FAQ: Asymptotic Notation: Python - Stacks vs. Queues Runtime

This community-built FAQ covers the “Stacks vs. Queues Runtime” exercise from the lesson “Asymptotic Notation: Python”.

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Hi, I might just be missing something here (a line I feel I say all too often :sweat_smile:), but I was trying to re-familiarise myself with the queue and stack classes for this exercise and I saw in the dequeue method that if the queue is of size 1, self.head and self.tail get set to None but self.size is NOT reduced by 1 to 0 even though the queue is empty. Won’t this cause problems if you try to enqueue to the same queue later as the helper function .is_empty() (used in the enqueue method) returns True or False on self.size == 0 ?

I did first_value_added_to_stack = [my_stack.pop() for each in range(my_stack.size)][-1]. Is it what it is expected or there is a better way to get it?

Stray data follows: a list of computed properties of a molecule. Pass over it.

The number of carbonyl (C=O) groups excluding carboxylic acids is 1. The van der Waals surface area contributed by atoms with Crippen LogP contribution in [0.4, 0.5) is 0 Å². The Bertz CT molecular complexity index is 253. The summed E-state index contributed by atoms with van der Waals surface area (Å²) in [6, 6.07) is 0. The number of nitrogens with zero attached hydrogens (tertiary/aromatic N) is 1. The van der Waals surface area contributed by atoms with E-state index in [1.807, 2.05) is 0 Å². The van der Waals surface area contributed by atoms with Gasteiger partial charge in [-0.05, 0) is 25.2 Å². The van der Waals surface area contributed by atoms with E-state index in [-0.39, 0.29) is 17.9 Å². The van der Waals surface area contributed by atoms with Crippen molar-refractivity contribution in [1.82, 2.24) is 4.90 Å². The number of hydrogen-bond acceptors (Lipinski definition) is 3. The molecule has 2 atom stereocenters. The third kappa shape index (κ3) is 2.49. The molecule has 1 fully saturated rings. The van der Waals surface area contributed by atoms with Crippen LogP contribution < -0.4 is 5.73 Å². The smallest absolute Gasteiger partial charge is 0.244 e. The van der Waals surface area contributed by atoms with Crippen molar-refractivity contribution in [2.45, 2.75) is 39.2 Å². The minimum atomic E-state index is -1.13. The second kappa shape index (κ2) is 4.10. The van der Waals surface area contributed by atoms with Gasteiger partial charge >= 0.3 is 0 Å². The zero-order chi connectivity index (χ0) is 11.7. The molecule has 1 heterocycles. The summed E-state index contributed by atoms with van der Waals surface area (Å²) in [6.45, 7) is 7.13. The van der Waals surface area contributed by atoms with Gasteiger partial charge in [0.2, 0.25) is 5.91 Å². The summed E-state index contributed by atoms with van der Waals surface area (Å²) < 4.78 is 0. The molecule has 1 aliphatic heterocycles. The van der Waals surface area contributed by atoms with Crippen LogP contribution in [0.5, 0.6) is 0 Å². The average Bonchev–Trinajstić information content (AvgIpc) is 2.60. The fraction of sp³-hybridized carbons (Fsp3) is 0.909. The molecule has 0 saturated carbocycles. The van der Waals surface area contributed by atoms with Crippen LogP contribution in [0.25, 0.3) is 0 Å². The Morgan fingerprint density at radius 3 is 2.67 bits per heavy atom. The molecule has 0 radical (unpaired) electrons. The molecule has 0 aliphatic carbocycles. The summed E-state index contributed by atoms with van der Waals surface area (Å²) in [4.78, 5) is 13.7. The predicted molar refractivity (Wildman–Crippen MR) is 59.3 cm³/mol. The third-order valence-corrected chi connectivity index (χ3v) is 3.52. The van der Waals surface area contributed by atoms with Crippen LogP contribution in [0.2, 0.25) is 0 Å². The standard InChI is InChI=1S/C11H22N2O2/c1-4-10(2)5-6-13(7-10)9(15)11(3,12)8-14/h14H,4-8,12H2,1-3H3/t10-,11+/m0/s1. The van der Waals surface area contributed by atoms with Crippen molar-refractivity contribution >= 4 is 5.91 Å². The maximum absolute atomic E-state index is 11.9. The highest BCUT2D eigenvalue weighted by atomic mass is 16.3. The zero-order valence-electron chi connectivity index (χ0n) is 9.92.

I have no problem understanding the math or functions at this point, the issue is that these exercises are presented in a clunky way. For example, I had to change one variable to 1, but it need to be parsed “1” for it to go through. Just a note! I know it’s highlighted as “1” in the explanation, still feels a bit pedantic.

Pedantry is the nature of programming tbh. Computers don’t deal with grey areas or understand that 1 and ‘1’ can mean the same thing sometimes. The checker could definitely be written to accept 1 as a valid answer, but whoever wrote it decided to be explicit and only accept the character ‘1’ and not the number, in order to keep that distinction.